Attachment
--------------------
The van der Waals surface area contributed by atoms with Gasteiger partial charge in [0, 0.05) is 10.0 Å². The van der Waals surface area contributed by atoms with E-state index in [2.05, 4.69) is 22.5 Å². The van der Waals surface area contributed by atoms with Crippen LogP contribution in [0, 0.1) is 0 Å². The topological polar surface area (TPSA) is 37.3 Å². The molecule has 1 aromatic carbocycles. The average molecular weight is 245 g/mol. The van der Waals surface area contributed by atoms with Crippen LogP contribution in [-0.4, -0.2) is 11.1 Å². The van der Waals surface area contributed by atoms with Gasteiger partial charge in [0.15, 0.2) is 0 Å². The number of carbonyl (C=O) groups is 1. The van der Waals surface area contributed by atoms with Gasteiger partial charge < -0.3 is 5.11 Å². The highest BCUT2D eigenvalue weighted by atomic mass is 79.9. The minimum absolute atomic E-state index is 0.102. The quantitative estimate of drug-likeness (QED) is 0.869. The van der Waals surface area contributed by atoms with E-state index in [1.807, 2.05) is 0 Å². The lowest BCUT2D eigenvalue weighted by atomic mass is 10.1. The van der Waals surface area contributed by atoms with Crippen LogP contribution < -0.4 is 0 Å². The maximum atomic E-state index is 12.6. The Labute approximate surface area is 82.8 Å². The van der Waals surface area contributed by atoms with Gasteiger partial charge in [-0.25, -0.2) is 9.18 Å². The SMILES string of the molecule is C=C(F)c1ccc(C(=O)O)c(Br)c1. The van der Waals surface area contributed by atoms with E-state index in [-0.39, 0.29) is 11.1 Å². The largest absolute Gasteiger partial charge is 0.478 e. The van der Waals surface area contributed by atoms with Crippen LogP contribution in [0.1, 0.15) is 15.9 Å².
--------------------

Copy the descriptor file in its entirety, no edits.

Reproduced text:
The van der Waals surface area contributed by atoms with Gasteiger partial charge in [0, 0.05) is 10.0 Å². The van der Waals surface area contributed by atoms with E-state index in [2.05, 4.69) is 22.5 Å². The van der Waals surface area contributed by atoms with Crippen LogP contribution in [0, 0.1) is 0 Å². The topological polar surface area (TPSA) is 37.3 Å². The molecule has 1 aromatic carbocycles. The average molecular weight is 245 g/mol. The van der Waals surface area contributed by atoms with Crippen LogP contribution in [-0.4, -0.2) is 11.1 Å². The van der Waals surface area contributed by atoms with Gasteiger partial charge in [0.15, 0.2) is 0 Å². The number of carbonyl (C=O) groups is 1. The van der Waals surface area contributed by atoms with Gasteiger partial charge < -0.3 is 5.11 Å². The highest BCUT2D eigenvalue weighted by atomic mass is 79.9. The minimum absolute atomic E-state index is 0.102. The quantitative estimate of drug-likeness (QED) is 0.869. The van der Waals surface area contributed by atoms with E-state index in [1.807, 2.05) is 0 Å². The lowest BCUT2D eigenvalue weighted by atomic mass is 10.1. The van der Waals surface area contributed by atoms with Crippen LogP contribution < -0.4 is 0 Å². The maximum atomic E-state index is 12.6. The Labute approximate surface area is 82.8 Å². The van der Waals surface area contributed by atoms with Gasteiger partial charge in [-0.25, -0.2) is 9.18 Å². The SMILES string of the molecule is C=C(F)c1ccc(C(=O)O)c(Br)c1. The van der Waals surface area contributed by atoms with E-state index in [-0.39, 0.29) is 11.1 Å². The largest absolute Gasteiger partial charge is 0.478 e. The van der Waals surface area contributed by atoms with Crippen LogP contribution in [0.1, 0.15) is 15.9 Å².